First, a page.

Back

Looking for Value with P/E Ratios

Many factors might go into evaluating a stock, but the price/earnings (P/E) ratio offers a helpful starting point. The P/E ratio is calculated by dividing a stock’s current price per share by the company’s earnings per share over a 12-month period. This ratio quantifies what investors may be willing to pay for one dollar of earnings.

For example, a P/E of 20 means an investor would pay $20 for every $1 the company earns over the 12-month period. By this standard, a stock with a P/E of 25 could be considered more “expensive” than a stock with a P/E of 20, regardless of the share price.

Past and Future

The most commonly referenced type of P/E ratio is trailing P/E, based on the official reported earnings per share for the previous 12 months (abbreviated ttm for trailing 12 months).

Forward P/E uses projected earnings over the next 12 months, based on information released by the company. Although this is important information for investors, the actual earnings could turn out to be very different from the projection. A stock’s share price might fall if a company misses its earnings target. On the other hand, a company that exceeds its earnings projection may see a boost in share price.

Earnings are typically reported on a quarterly basis, so the earnings part of the trailing P/E equation will generally remain the same for each three-month period, but the stock price may change every trading day, making the trailing P/E a moving target even though it measures past performance. The forward P/E will also change with stock prices and updated earnings projections.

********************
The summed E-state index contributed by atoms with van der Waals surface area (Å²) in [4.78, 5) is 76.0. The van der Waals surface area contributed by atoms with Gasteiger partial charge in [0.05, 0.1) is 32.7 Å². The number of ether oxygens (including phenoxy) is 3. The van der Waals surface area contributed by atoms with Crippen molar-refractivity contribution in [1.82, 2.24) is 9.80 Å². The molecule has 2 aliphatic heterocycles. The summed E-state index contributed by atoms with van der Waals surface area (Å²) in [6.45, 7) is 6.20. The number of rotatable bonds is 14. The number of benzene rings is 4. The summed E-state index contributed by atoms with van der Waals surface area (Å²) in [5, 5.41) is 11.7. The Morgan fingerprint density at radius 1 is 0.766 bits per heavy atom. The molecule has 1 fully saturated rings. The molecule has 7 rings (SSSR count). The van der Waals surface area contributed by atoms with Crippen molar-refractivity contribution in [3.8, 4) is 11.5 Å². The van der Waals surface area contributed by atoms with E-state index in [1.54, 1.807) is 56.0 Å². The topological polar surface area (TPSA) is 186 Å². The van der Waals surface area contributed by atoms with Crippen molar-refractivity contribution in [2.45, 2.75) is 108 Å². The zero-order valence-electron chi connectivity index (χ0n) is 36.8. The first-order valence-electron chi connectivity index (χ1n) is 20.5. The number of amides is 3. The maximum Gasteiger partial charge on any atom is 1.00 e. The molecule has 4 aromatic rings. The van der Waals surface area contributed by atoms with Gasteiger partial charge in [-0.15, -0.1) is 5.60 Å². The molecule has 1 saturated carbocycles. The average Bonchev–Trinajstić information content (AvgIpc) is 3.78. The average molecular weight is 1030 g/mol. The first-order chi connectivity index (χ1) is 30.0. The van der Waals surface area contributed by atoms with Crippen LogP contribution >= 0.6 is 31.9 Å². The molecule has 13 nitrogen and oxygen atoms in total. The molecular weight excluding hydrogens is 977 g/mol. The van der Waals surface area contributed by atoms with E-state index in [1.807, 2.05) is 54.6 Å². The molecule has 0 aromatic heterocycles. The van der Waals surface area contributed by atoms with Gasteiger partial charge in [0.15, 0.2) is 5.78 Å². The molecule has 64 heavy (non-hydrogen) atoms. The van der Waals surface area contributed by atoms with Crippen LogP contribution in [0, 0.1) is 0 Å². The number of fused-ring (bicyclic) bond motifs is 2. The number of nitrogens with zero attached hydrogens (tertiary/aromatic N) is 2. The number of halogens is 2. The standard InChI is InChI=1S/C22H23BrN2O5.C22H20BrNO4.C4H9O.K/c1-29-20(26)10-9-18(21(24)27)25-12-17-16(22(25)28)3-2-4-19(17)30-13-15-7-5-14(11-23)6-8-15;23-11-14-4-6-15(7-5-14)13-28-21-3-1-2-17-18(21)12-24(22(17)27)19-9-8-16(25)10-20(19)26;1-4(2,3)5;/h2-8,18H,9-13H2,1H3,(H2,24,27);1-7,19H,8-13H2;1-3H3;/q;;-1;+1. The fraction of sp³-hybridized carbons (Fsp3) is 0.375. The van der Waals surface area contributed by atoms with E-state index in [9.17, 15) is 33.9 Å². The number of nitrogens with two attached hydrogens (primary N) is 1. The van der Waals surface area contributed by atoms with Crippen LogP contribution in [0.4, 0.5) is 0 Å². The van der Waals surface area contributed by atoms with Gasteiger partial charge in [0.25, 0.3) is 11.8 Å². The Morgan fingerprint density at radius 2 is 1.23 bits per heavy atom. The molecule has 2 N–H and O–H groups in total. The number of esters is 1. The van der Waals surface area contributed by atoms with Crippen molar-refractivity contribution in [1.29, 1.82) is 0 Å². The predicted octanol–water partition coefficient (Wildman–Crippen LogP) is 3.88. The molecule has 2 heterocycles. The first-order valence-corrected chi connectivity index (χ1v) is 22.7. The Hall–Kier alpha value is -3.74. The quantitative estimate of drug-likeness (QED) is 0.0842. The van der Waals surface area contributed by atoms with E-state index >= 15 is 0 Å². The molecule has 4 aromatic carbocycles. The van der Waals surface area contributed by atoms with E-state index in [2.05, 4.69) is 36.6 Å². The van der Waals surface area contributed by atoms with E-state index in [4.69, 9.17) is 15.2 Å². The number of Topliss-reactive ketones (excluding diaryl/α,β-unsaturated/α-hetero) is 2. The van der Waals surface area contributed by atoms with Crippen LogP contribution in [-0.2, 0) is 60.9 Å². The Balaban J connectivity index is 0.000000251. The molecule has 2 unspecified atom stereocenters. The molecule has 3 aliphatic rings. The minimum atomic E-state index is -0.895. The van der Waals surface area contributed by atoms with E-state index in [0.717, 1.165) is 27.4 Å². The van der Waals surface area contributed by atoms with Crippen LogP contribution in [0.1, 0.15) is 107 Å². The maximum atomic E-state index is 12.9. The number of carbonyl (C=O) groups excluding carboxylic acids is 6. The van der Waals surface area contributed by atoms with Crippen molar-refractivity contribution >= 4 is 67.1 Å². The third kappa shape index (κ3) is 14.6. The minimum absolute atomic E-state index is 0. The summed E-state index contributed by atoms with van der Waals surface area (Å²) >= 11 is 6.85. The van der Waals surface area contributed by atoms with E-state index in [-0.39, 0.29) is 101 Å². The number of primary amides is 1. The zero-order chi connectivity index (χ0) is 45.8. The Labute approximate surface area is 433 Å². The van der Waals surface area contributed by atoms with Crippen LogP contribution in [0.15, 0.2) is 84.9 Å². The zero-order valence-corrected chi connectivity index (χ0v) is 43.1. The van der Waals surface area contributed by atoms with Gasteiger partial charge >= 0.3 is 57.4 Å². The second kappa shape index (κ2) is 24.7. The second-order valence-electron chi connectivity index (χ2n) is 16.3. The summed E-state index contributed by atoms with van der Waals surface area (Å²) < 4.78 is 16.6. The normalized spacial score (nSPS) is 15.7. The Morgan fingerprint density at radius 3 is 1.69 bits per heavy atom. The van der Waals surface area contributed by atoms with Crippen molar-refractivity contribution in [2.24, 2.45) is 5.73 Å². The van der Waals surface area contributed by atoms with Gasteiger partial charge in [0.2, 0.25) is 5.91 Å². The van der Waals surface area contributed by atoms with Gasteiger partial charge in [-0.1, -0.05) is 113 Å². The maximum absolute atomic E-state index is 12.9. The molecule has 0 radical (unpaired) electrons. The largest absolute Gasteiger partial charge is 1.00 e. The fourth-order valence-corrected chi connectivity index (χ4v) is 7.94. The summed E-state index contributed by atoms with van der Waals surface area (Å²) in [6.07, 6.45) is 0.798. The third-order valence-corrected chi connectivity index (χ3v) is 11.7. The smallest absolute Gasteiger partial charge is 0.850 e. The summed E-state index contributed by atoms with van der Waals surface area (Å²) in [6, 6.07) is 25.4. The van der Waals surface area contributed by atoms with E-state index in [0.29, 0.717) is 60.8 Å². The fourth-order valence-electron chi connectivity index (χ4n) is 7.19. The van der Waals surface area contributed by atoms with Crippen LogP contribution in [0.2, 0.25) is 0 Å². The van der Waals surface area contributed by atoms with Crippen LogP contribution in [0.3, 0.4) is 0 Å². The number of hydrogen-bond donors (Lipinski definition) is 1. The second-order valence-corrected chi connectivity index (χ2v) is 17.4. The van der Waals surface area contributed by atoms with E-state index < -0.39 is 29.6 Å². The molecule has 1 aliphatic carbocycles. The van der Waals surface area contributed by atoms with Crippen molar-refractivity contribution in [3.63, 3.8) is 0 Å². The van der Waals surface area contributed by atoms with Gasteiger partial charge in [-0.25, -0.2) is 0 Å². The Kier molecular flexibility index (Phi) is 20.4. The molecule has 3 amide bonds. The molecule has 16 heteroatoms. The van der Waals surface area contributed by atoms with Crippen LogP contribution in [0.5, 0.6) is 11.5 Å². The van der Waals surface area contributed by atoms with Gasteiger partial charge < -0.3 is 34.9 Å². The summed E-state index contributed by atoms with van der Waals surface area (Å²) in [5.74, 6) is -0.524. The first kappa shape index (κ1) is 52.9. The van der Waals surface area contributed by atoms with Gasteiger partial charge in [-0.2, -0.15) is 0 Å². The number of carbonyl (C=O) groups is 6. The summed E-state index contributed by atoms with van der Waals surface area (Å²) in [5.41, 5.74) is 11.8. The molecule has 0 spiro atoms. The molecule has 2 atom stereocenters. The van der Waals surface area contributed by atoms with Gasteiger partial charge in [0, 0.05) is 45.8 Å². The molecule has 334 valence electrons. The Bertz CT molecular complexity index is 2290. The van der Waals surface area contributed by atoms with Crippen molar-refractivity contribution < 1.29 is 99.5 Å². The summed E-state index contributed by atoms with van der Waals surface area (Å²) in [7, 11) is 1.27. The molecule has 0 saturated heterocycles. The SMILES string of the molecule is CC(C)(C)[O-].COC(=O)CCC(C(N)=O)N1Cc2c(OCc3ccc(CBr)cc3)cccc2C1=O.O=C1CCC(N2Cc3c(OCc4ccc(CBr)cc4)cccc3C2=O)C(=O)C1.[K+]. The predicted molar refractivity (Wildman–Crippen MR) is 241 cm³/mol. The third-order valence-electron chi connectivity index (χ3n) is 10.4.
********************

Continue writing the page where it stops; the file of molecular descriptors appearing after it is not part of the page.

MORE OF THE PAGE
Bar chart comparing S&P Indexes, Financials and Consumer Discretionary ratios for Trailing P/E vs Forward P/E

Meaningful Comparisons

Knowing a company’s P/E ratio is valuable only if you use it to make appropriate comparisons. P/E ratios can vary widely among industries, so it is generally more meaningful to compare ratios of companies in the same industry or one company against the industry average. You might also compare a company’s current and past performance, but keep in mind that P/E ratios typically rise and fall with stock prices; if prices rise and earnings stay about the same, P/E ratios increase, and vice versa. So an increase or decrease in a company’s P/E ratio that moves with the broader market may not tell you much about the company.

On the other hand, a substantial change in a company’s P/E ratio that is not in step with the market could be caused by an unexpected increase or decrease in reported or projected earnings, or by a shift in investor confidence in the company. The same is true of a change in the P/E ratio of an industry that does not reflect broader market trends.

The return and principal value of stocks fluctuate with changes in market conditions. Shares, when sold, may be worth more or less than their original cost.

 

Information provided has been prepared from Broadridge Advisor Solutions sources and data we believe to be accurate, but we make no representation as to its accuracy or completeness. Data and information is provided for informational purposes only, and is not intended for solicitation or trading purposes. Broadridge Advisor Solutions is not an affiliate of Equitable Advisors, LLC. Please consult your tax and legal advisors regarding your individual situation. Neither Equitable Advisors nor any of the data provided by Equitable Advisors or its content providers, such as Broadridge Advisor Solutions, shall be liable for any errors or delays in the content, or for the actions taken in reliance therein. By accessing the Equitable Advisors website, a user agrees to abide by the terms and conditions of the site including not redistributing the information found therein.

Securities offered through Equitable Advisors, LLC (NY, NY 212-314-4600), member FINRA, SIPC. Annuity and insurance products offered through Equitable Network, LLC and its subsidiaries.